Date of Award

January 2012

Document Type

Open Access Thesis

Degree Name

Master of Public Health (MPH)

Department

School of Public Health

First Advisor

Joan K. Monin

Second Advisor

Becca R. Levy

Abstract

Negative stereotypes of aging are widespread in American culture and have been shown to have detrimental effects on the health of older individuals. Little has been done to examine the dynamics of views on aging in older adult relationships. We aim to examine the stereotypes of aging held by older married couples in which one individual has a musculoskeletal condition. Specifically we're interested in seeing if an individual's stereotypes of aging affect (1) their own physical and psychological, and relationship health (2) their partner's physical, psychological, and relationship health and (3) whether there are interaction effects of aging attitudes in relationships in predicting these health outcomes. Using self-report questionnaires, we obtained data describing participants' health conditions, depressive symptoms, and martial satisfaction as well as a measure of their attitudes toward aging asking them to provide 5 words related to aging (Levy & Langer, 1994). Those words were coded on a 5 point scale of positivity. Baseline blood pressure readings were also taken of all participants in the study. We found there to be no significant correlations between attitudes of partners and no main effects of their attitudes on health outcomes. However, we found there to be significant interactions between partners' views on aging in predicting care recipient physical health status and caregiver blood pressure. Agreement of attitudes in relationships is associated with more sick care recipients and lower blood pressure for caregivers. Future research should be directed at further examining the dynamics between partner attitudes as a predictor of personal and relationship health as we found preliminary evidence that such dynamics do have an impact on the health outcomes of partners in relationships.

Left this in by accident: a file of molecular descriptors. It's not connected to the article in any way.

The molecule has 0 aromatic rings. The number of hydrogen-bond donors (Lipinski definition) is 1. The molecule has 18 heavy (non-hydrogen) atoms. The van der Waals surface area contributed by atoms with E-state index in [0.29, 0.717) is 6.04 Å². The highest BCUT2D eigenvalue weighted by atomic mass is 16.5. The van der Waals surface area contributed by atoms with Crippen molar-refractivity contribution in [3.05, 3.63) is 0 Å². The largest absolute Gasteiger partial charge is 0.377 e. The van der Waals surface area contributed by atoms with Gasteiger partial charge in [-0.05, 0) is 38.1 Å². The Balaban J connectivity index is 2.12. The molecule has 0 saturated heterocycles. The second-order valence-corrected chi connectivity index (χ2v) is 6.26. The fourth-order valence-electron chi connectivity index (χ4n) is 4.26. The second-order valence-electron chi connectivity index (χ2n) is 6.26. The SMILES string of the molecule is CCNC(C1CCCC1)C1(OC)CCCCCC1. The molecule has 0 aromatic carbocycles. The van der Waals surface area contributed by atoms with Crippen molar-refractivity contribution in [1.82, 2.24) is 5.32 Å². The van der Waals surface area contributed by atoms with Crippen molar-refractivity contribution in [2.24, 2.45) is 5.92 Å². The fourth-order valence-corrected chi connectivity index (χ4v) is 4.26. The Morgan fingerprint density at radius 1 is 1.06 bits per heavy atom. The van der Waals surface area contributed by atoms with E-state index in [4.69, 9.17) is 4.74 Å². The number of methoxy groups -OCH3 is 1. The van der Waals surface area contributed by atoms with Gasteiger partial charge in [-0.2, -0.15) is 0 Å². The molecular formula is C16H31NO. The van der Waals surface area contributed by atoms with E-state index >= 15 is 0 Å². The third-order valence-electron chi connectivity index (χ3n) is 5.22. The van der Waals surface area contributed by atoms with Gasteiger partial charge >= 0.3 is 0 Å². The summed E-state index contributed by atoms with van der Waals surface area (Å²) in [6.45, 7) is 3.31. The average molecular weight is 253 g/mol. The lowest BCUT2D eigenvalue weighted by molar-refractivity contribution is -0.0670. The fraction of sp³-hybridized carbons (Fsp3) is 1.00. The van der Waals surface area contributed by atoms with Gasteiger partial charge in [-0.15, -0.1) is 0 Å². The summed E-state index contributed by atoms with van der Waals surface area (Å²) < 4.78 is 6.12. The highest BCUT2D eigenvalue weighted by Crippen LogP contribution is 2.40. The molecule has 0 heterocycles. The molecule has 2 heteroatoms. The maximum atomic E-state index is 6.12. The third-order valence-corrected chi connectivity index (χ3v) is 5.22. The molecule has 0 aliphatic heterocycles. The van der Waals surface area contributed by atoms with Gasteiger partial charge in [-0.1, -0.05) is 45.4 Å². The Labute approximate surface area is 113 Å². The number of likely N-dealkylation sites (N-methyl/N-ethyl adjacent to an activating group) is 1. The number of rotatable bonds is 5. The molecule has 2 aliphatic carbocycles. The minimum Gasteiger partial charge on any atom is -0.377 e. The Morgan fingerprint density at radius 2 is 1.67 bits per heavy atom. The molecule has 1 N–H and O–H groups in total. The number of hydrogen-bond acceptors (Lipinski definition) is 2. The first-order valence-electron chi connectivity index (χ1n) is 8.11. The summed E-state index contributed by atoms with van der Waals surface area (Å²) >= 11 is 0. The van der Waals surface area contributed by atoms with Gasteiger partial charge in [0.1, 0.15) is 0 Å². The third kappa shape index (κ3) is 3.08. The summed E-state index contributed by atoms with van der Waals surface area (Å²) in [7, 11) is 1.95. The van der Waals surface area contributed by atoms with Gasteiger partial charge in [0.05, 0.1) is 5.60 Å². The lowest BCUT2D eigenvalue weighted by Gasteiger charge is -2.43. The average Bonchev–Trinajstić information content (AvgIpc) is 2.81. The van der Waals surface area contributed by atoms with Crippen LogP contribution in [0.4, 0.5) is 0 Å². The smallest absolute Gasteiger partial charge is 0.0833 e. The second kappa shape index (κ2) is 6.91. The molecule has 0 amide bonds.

Comments

This is an Open Access Thesis.

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